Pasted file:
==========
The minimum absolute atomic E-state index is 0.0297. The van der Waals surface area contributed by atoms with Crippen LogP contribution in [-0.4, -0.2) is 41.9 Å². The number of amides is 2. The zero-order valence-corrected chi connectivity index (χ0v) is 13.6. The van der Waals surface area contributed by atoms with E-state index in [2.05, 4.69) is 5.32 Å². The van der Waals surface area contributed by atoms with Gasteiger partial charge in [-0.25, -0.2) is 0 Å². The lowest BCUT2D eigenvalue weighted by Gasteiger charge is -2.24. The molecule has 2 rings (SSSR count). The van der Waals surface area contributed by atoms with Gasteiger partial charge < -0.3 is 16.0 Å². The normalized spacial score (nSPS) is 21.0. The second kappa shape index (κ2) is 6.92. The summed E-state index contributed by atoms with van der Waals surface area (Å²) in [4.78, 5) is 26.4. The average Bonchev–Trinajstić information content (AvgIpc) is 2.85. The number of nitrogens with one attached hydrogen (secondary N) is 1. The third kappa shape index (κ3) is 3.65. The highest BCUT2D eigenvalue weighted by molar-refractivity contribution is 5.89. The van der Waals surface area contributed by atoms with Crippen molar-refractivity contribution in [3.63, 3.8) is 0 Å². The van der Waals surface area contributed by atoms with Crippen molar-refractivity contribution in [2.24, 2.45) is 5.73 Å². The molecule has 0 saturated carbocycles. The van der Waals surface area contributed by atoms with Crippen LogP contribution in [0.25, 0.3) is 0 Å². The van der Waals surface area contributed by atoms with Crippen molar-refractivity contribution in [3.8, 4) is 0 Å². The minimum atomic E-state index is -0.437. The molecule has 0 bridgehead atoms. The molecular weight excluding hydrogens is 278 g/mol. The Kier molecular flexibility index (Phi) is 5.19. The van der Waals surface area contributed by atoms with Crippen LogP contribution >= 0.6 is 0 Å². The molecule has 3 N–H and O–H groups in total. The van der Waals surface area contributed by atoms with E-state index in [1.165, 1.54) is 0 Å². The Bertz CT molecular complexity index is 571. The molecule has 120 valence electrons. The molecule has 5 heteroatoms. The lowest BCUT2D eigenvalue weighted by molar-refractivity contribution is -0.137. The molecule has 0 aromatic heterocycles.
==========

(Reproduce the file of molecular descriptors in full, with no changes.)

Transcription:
The minimum absolute atomic E-state index is 0.0297. The van der Waals surface area contributed by atoms with Crippen LogP contribution in [-0.4, -0.2) is 41.9 Å². The number of amides is 2. The zero-order valence-corrected chi connectivity index (χ0v) is 13.6. The van der Waals surface area contributed by atoms with E-state index in [2.05, 4.69) is 5.32 Å². The van der Waals surface area contributed by atoms with Gasteiger partial charge in [-0.25, -0.2) is 0 Å². The lowest BCUT2D eigenvalue weighted by Gasteiger charge is -2.24. The molecule has 2 rings (SSSR count). The van der Waals surface area contributed by atoms with Gasteiger partial charge < -0.3 is 16.0 Å². The normalized spacial score (nSPS) is 21.0. The second kappa shape index (κ2) is 6.92. The summed E-state index contributed by atoms with van der Waals surface area (Å²) in [4.78, 5) is 26.4. The average Bonchev–Trinajstić information content (AvgIpc) is 2.85. The number of nitrogens with one attached hydrogen (secondary N) is 1. The third kappa shape index (κ3) is 3.65. The highest BCUT2D eigenvalue weighted by molar-refractivity contribution is 5.89. The van der Waals surface area contributed by atoms with Crippen molar-refractivity contribution in [3.63, 3.8) is 0 Å². The van der Waals surface area contributed by atoms with Crippen molar-refractivity contribution in [2.24, 2.45) is 5.73 Å². The molecule has 0 saturated carbocycles. The van der Waals surface area contributed by atoms with Crippen LogP contribution in [0.25, 0.3) is 0 Å². The van der Waals surface area contributed by atoms with Crippen molar-refractivity contribution in [3.8, 4) is 0 Å². The minimum atomic E-state index is -0.437. The molecule has 0 bridgehead atoms. The molecular weight excluding hydrogens is 278 g/mol. The Kier molecular flexibility index (Phi) is 5.19. The van der Waals surface area contributed by atoms with Crippen LogP contribution >= 0.6 is 0 Å². The molecule has 3 N–H and O–H groups in total. The van der Waals surface area contributed by atoms with E-state index in [1.165, 1.54) is 0 Å². The Bertz CT molecular complexity index is 571. The molecule has 120 valence electrons. The molecule has 5 heteroatoms. The lowest BCUT2D eigenvalue weighted by molar-refractivity contribution is -0.137. The molecule has 0 aromatic heterocycles.